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FOR IMMEDIATE RELEASE:
Friday, May 31, 2019

CONTACTS:
Marissa Perry, Communications Director, Governor’s Office, (406) 444-4514
Erin Loranger, Press Secretary, Governor’s Office, (406) 444-9725
Jon Ebelt, Public Information Officer, DPHHS, (406) 444-0936

 

Governor Bullock Announces Federal Grant to Support PAX Good Behavior Game in Montana Schools

Grants for schools and communities will combat behavioral problems and mental health issues

MONTANA – Governor Steve Bullock today announced Montana received $2.1 million in federal grant dollars to support the PAX Good Behavior Game in schools across the state.

“In confronting youth suicide, substance abuse and peer pressure, we need to do everything we can to help our kids become more resilient,” Governor Bullock said. “The Good Behavior Game is evidence-based and has shown great promise in Montana. This is an excellent opportunity to provide a valuable tool to even more of our students and teachers in classrooms.”

Sheila Hogan, director of the Department of Public Health and Human Services, said the Good Behavior Game provides teachers with research-based strategies focused on creating a classroom climate that facilitates productivity, teamwork, and encourages development of resiliency that will continue over the course of a student’s lifetime.

With additional funding, more schools and communities will be able to utilize the program.

“We anticipate this funding will provide the opportunity for at least 35 more schools across the state to implement this program in their classrooms,” Director Hogan said.

Through HB 118 funding from the 2017 Legislature and various other funding sources, hundreds of teachers and thousands of students in 47 Montana schools have already been trained on the Good Behavior Game over the past several years.  The program is designed for K-5 classrooms.

Schools currently using the program are in Absarokee, Belgrade, Billings, Bozeman, Browning, Canyon Creek, Clancy, Cut Bank, Dillon, East Helena, Fromberg, Gardiner, Heart Butte, Helena, Joliet, Lakeside, Livingston, Manhattan, Missoula, Shepherd, Twin Bridges, Wibaux, and Wilsall. Several school districts offer the program in multiple schools.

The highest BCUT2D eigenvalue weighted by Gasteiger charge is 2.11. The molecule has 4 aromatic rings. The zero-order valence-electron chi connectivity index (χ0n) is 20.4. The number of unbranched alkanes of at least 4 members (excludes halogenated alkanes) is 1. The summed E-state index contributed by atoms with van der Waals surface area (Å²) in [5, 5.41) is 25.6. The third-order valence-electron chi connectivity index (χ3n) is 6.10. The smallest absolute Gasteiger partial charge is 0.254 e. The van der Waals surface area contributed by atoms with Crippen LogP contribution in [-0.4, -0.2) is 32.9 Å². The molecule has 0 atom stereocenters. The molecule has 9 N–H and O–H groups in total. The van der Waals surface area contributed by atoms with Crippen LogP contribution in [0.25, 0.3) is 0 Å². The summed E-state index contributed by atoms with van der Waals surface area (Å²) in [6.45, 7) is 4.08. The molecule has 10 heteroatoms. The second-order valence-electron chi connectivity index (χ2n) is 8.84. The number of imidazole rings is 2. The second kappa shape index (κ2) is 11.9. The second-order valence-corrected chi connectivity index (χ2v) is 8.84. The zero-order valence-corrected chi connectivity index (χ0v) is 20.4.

Missoula County Public Schools implemented the Good Behavior Game in 2018 and have experienced noticeable improvements.

“The teachers I work with who are utilizing this program share how it has increased student self-regulation and improved classroom culture,” said Carol Ewen, School Wellness Coordinator for Missoula County Public Schools. “This funding is great news for Montana.”

The deadline to apply for this new funding is June 28, 2019. Interested public or private schools or community coalitions can submit a grant proposal online here: http://vendorresources.mt.gov/

Funds will be used for training school personnel delivered by the PAXIS Institute, the organization that developed the program. PAXIS will also offer community strategic planning and development training to educate communities about the program and assist with sustainability plans. School personnel will receive in-person training as well as additional resources including stipends for classroom supplies and ongoing personal support, mentoring, and coaching. Grant funding will also pay for continued program evaluation performed by the University of Montana. 

The Center for Children, Families, and Workforce Development (Center) at the University of Montana is evaluating schools already using the program with suicide prevention funding allocated during the 2017 legislative session. The Center will continue follow-up research to determine effectiveness of the program as more schools are funded. Part of the evaluation plan is collecting student behavioral data as well as pre-and post-test surveys where teachers measure behavioral, skill, and attitude gains from the beginning of the school year to the end.

The Center’s Ryan Tolleson Knee, PhD, said the data indicates PAX is a positive tool for managing children’s classroom behavior in grades K-5.

“It will be critical to follow these children over time to determine if Montana’s PAX program is consistent with national studies and participants are able to acquire the skills needed to prevent problems associated with mental illness, substance abuse, and suicidal thinking,” Tolleson Knee said.